Joe Rogan Experience #877 - Jordan Peterson

I've only checked out the episodes of Rogan that friends have said I have to listen to except for this one, which I have listened to with no recommendation.

Rogan has proven himself to be a really smart and knowledgable host who can hang with nearly anyone, at their level. This one has an amalgam of philsophy, psychology, and mythology and it's pretty dense at times but it's a great discussion about the cancerous effects of Postmodernist philosophy and its war against clear thinking and elevation of feeling over fact.

Peterson has decided to take a vocal stand against recent legislation in Toronto in regards to gender pronouns and I first became aware of him from Sam Harris's podcast but this conversation flows a lot better than the ones between Harris and Peterson.

This is a 3-hour chat. It is profound and worth your time.

How to Be An Asshole and Feel Good About It

(Warning: Turn on the sarcasm filter.)

The Formula

If I care about...

  • (Group 1: the victim... please select one or more)
    • women
    • gays
    • transgendered
    • blacks

...then I have a license to belittle, harrass, and disrespect people who are...

  • (Group 2: the privileged... please select one or more)
    • men
    • straights
    • cys-gendered
    • non-blacks

...and anyone who criticizes my arguments in favor of the same victims.

The Mentality of the Enforcer

"The privileged" (Group 2) have no ground on which to demand common decency unless they first pound their chests about how privileged they are.

Unless they understand the depths of their guilt, we will treat them in accordance with that guilt.

By treating "the privileged" badly, I am being kind.  I am increasing net kindness in the world.  And I am only being mean to people who deserve it.  Their lack of inclusiveness as evident by their lack of making similar noises is all the evidence I need of their bigotry.

There is no live-and-let live with bigots.  You can't ignore them.  You have to shout them down and make civilized conversation impossible for them.

Only by making the right noises can they prove their innocence.  Maybe then they can they be permitted to be heard.

You can tell a person isn't a bigot because they also shout down bigots.  Support these people.

Anyone who disagrees is a bigot or is giving comfort to the status quo.  They stand in the way of social progress.  They need to be treated like bigots.

If I have identified a new type of victim that other people aren't including, I've changed the game and I'm a winner.  I get to mistreat any people who don't acknowledge this unsung victim until they start making the right noises.  I love this game!

In the end, the world is going to be such a kind and inclusive place!

I'm really making the world better!

Pooping rainbows and love out of my ass is amazing!

How We Have Abdicated the Moral High Ground to the Extreme Right

One of the big takeaways I have from reading Islam and the Future of Tolerance by Sam Harris and Maajid Nawaz is the pressing importance of finding ways to achieve honest dialogue. We need to be able to have respectful but direct discussions on the unique problems faced by, and presented, by Islam.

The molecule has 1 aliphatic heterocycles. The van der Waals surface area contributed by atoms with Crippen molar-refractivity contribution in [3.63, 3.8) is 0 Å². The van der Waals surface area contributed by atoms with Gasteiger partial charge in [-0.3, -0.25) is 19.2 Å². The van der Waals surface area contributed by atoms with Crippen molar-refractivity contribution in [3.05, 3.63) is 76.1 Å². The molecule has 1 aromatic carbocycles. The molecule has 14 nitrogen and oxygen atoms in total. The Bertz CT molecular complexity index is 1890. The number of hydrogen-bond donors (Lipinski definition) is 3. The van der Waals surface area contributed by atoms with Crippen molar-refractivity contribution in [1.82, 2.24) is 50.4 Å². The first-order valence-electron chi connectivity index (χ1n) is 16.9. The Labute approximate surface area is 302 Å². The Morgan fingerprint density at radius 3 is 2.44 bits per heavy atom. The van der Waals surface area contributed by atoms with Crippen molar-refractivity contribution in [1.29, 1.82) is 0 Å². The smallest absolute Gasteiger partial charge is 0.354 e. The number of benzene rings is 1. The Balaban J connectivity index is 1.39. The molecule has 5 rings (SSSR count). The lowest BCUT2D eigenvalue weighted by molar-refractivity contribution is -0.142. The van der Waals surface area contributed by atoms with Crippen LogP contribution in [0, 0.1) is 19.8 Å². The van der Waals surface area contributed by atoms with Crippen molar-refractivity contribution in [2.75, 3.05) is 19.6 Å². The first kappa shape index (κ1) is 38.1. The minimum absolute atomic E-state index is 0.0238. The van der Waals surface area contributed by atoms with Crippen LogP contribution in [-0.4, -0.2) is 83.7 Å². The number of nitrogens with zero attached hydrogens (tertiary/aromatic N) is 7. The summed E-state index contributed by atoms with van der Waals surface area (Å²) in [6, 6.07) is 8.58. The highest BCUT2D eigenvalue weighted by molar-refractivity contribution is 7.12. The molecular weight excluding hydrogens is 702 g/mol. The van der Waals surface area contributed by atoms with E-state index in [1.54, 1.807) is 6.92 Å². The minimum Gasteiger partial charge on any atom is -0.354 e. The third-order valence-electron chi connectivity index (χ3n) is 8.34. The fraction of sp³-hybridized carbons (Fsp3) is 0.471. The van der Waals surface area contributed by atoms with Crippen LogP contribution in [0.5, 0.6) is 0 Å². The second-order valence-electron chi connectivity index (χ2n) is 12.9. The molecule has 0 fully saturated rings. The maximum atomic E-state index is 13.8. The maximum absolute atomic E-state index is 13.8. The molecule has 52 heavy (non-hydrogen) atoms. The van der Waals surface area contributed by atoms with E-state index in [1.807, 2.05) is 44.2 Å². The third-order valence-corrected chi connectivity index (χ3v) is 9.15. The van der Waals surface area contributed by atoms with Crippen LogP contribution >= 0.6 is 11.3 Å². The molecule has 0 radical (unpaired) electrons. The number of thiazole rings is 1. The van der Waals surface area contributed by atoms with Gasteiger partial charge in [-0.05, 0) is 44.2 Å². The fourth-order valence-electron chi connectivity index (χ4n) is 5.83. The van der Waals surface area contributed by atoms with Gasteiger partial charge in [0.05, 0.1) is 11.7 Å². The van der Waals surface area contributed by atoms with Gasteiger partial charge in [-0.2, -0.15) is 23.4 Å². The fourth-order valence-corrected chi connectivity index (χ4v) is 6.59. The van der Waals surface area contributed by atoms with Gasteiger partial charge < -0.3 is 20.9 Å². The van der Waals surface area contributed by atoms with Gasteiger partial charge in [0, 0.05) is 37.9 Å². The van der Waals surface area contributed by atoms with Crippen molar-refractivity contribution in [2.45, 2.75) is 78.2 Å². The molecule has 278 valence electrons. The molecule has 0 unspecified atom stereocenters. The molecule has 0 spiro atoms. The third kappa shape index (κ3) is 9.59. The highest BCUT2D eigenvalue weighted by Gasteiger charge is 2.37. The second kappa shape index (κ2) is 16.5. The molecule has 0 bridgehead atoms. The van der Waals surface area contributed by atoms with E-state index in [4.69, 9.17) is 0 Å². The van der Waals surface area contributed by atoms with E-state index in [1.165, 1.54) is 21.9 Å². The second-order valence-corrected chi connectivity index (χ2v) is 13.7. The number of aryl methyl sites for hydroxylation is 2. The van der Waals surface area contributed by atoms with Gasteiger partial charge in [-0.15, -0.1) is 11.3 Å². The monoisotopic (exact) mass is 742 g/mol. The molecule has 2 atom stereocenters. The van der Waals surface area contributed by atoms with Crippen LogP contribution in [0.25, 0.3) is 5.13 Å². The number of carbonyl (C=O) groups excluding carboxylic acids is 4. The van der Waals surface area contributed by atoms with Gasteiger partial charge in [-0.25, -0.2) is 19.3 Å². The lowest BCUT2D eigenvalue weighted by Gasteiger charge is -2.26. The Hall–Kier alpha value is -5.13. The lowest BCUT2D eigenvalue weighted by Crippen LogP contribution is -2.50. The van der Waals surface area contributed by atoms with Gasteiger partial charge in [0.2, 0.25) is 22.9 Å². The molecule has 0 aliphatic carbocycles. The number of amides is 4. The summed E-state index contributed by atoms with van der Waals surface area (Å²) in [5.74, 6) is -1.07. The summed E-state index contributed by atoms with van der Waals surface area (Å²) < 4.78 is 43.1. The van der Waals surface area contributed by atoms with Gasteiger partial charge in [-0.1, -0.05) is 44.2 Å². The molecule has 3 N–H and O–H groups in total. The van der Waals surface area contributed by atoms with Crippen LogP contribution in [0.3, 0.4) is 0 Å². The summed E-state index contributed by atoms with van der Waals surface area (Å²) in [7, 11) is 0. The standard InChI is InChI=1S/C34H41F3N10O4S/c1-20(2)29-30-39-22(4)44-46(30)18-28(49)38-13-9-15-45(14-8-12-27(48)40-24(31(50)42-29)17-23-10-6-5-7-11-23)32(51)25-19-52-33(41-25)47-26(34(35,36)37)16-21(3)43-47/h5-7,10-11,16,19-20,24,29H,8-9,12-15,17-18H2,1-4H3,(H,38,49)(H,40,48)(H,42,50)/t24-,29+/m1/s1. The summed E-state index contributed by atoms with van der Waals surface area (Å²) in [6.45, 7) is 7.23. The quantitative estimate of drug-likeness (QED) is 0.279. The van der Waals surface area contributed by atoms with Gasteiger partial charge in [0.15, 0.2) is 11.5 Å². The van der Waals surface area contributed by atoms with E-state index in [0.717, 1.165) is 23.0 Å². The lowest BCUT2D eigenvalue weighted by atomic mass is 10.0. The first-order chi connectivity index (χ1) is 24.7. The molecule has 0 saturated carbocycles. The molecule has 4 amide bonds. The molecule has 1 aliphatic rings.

Gag Me Elmo by Mark Turnauckas

Gag Me Elmo by Mark Turnauckas

If we fail at achieving honest discussion and finding a coherent way forward, we risk that the people who sound like Donald Trump are the only ones who are saying what they are really thinking. This creates the impression that they have the moral high ground. But it is only by our own default that they have it.

It's not worth the effort to persuade the unabashed bigots on the right who are driven by their deep racism. We have to consider how we can help the well-meaning people, those who believe in the universal rights of a free democratic society (whom I will refer to hence as "universals").

We need help each other to see that we have been painted into a corner and that it's okay to walk on the paint because the building is on fire and we need to GTFO.

Some universals are Muslim, some are atheists like me. The goal as I see it, which this book has helped me to bring into focus, is to help the universal Muslims to battle for a pluralistic view of interpreting Islam and to defeat the cases for Jihadism and Islamism.

The part that people who are not Muslim can play is to understand that there are those among us who are making things difficult for the Muslims that want reform. Actions that we think are neutral may not be neutral. And there are some deeply dishonest people on the left who have done a good job of making us question ourselves by crying out "bigotry" and #Islamophobia against anyone who criticizes muslim societies or values. Nawaz refers to these as the "regressive left".

We universals have a hard time taking action that puts ourselves in the bigotry bucket because we care about the impact of our actions. They use this against us, but I think the time has come to grow a thicker skin. I now view political correctness as an auto-immune disease. This describes any time you choose not to say what you mean because someone will be offended or, more likely, label you a bigot of some sort.

The regressive left can go fuck themselves. The building is on fire. Let's get out there and discuss it.

Photo: Gag Me Elmo by Mark Turnauckas